Cost of Dental Crowns in Colombia
|Metal Ceramic Crown||$450|
Priced in USD
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Dental Tourism Colombia Reviews
Loving the dental crowns I got in Colombia!
"Dr. Julio Oliver was excellent. He was professional, experienced, and kind. He’s a good man. My crowns are the best I’ve ever had done, and the price could not be beat. I’m happy to recommend them if you’re ever in Cartagena visiting this beautiful city. I’ll be back. Thank you!"
- Joe K.
Dental Crowns in Colombia (FAQs)
What is a dental crown?
A dental crown is a tooth-shaped "cap" that is placed over a tooth to restore its shape, size, strength, and/or to improve its appearance. The crowns, when cemented into place, fully encase the entire visible portion of a tooth that lies at and above the gum line.
Why is a dental crown needed?
To protect a weak tooth from breaking or to hold together parts of a cracked tooth
To restore an already broken tooth or a tooth that has been severely worn down
To cover and support a tooth with a large filling when there isn't a lot of tooth left
To help restore a bite
To hold a dental bridge in place
To cover misshapen or severely discolored teeth
To cover a dental implant
How long will I have to be in Colombia to get dental crowns?
Dental Crowns are done in 2-5 business days, depending on quantity.
Can you tell me a little about the process of getting dental crowns?
Work is done in 2-3 sessions, each lasting 1-2 hours.
During the first appointment, you and the dentist will discuss your desired shape, size, spacing, and shade of dental crowns.
Based on this feedback, the dentist will create temporary dental crowns with a lighter, more flexible, but less durable material.
When you and the dentist are both happy with the temporaries, an impression will be made which will be used by the lab to custom create your permanent dental crowns.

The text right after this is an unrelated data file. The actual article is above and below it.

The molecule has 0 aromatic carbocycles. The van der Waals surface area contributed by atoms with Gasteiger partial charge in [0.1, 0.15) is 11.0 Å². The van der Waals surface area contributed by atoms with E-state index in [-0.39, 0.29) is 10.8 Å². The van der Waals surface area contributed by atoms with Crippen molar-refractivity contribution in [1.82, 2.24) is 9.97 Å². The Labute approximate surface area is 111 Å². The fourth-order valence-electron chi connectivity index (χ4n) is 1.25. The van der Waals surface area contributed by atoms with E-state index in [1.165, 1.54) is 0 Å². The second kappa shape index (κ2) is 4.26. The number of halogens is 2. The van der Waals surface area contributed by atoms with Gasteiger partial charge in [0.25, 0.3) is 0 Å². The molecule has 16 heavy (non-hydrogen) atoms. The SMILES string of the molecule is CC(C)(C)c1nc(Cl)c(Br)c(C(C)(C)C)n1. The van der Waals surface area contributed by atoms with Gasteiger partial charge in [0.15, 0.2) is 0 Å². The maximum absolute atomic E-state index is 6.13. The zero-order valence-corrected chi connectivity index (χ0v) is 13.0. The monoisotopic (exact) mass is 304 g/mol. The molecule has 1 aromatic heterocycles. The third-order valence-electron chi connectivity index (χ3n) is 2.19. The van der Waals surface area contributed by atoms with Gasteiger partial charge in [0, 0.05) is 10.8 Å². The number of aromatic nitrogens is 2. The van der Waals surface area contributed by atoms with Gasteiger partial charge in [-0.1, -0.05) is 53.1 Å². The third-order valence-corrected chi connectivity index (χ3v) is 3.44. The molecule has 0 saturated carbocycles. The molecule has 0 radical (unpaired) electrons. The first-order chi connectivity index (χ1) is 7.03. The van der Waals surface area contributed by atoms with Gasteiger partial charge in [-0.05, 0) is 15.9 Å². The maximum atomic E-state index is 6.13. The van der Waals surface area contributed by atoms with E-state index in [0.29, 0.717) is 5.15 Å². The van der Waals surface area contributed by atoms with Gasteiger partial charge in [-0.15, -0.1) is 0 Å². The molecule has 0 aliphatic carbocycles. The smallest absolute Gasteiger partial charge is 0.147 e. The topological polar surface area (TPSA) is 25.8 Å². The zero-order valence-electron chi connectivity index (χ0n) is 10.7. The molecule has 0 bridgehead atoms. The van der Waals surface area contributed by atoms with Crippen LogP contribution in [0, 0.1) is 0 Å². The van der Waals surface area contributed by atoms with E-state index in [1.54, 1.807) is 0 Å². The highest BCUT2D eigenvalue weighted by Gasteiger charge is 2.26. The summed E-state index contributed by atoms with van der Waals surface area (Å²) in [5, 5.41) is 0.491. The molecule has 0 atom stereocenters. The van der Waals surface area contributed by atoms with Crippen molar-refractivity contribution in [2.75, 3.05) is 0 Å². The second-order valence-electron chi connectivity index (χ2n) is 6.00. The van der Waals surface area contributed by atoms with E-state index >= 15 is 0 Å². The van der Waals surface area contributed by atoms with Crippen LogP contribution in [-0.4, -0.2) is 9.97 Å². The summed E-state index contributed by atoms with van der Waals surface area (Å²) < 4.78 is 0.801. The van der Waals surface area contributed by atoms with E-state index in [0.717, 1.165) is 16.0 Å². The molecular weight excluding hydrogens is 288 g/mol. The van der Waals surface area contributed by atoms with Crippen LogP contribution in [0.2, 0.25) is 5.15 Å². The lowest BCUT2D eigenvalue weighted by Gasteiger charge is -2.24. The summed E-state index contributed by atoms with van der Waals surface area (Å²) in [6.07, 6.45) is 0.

Once they’re ready, you will return for a second appointment where the dentist will remove your temporaries and place the permanents.
Does it hurt to get a dental crown?
Treatment is pain-free, but every patient is different. Some feel no discomfort at all, while others may experience occasional sensitivity to hot and cold.
How long do dental crowns last?
Dental crowns last anywhere from 5 to 15 years. There are a variety of factors that can have an impact on crown life, such as your personal oral hygiene, the types of foods you eat, and habits such as teeth grinding and biting your fingernails.
Can a crowned tooth get cavity?
Crowns do not decay, but the underlying tooth can. Without proper oral hygiene, a new cavity (decay) may form. When this happens, your crown will no longer fit and may fall off.
It’s important that you get your teeth and restorations (crowns, fillings, veneers) regularly checked for any signs of new cavities. With regular checkups and cleanings, you can prevent possible problems that may happen to the tooth underneath your crown.
How should I care for my temporary dental crown?
Avoid sticky, chewy foods like chewing gum and caramel, which have the potential of grabbing and pulling off the crown.
Minimize use of the side of your mouth with the temporary crown. Shift the bulk of your chewing to the other side of your mouth.
Avoid chewing hard foods (such as raw vegetables or hard breads), which could dislodge or break the crown.
Slide flossing material out-rather than lifting out-when cleaning your teeth. Lifting the floss out, as you normally would, might pull off the temporary crown.
How should I care for my permanent dental crown?
Crowns are treated just like any other tooth. Stick to your daily oral hygiene regimen of flossing, brushing, and mouthwash. Make sure to come in for your regular dental check-ups twice a year.
What is a buildup?
A buildup is needed when the loss of tooth structure is such that it will not hold a crown so the tooth has to be “built up” with a material and then shaped so that a crown will adhere.
What is a post and core?
A post and core crown is a type of dental restoration required where there is an inadequate amount of sound tooth tissue remaining to retain a conventional crown on a tooth that has had a root canal. A post is cemented into a prepared root canal, which retains a core restoration, which retains the final crown.